In Cloning, Will One Person Really Make a Difference?

In just a week, two developments in Washington restored cloning to the very top of the policy agenda in the United States, knocking stem cell research off the perch it had enjoyed--or just endured--for months. On July 31, by a vote of 265 to 162, the House of Representatives passed the Human Cloning Prohibition Act of 2001, a ban on all human cloning, including therapeutic cloning to derive immunologically compatible embryonic stem cells. And on August 7, Severino Antinori, an infertility specia

Arlene Judith Klotzko
Aug 19, 2001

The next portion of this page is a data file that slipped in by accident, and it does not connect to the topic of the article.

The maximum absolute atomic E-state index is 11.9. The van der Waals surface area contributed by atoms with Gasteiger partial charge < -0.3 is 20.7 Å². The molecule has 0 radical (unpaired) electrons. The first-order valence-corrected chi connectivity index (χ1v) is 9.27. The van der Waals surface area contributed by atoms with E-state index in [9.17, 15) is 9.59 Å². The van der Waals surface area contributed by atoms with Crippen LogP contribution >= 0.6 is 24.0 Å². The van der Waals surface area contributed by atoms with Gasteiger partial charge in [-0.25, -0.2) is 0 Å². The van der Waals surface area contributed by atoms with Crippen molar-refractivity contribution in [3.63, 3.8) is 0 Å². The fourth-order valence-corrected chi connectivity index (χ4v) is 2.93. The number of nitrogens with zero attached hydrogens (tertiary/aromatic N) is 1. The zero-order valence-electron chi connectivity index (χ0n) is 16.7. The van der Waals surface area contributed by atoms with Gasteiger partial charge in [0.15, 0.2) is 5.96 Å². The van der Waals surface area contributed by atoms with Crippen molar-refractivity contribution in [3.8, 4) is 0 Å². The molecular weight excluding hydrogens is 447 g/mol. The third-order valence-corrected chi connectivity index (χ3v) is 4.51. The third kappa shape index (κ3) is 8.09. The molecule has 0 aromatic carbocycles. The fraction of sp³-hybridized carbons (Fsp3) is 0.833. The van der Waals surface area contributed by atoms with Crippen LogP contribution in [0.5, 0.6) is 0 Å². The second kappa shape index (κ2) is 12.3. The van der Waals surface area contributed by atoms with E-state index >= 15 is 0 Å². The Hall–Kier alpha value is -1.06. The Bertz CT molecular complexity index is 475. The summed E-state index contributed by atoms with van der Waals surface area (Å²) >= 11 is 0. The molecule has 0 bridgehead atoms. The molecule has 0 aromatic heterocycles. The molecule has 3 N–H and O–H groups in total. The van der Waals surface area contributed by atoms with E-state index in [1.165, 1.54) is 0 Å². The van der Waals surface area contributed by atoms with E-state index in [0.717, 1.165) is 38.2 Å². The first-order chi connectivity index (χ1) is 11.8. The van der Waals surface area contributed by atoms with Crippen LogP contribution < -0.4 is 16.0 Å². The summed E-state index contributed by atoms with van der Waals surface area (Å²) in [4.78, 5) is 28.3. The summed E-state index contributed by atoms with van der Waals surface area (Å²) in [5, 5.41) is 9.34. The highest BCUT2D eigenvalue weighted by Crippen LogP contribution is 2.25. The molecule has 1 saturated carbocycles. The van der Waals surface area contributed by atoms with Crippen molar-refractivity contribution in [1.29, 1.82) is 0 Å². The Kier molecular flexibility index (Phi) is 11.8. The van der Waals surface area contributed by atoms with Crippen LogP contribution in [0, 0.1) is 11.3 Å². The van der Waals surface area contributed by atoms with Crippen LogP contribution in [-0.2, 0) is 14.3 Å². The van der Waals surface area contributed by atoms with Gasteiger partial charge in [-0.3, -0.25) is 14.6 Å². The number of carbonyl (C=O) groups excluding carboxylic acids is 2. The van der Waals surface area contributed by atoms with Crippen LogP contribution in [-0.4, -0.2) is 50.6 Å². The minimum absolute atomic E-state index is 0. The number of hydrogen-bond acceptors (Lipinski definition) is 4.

In just a week, two developments in Washington restored cloning to the very top of the policy agenda in the United States, knocking stem cell research off the perch it had enjoyed--or just endured--for months. On July 31, by a vote of 265 to 162, the House of Representatives passed the Human Cloning Prohibition Act of 2001, a ban on all human cloning, including therapeutic cloning to derive immunologically compatible embryonic stem cells. And on August 7, Severino Antinori, an infertility specialist from Rome, announced he was going to clone a human by November. It seems as if an awful lot of people want to be cloned. Out of the many who applied, two hundred couples were selected. They made their way to a clinic in Rome from all over the world--Japan, Britain, and the United States included. Antinori's patients are infertile men. Because of accident or disease, they cannot...

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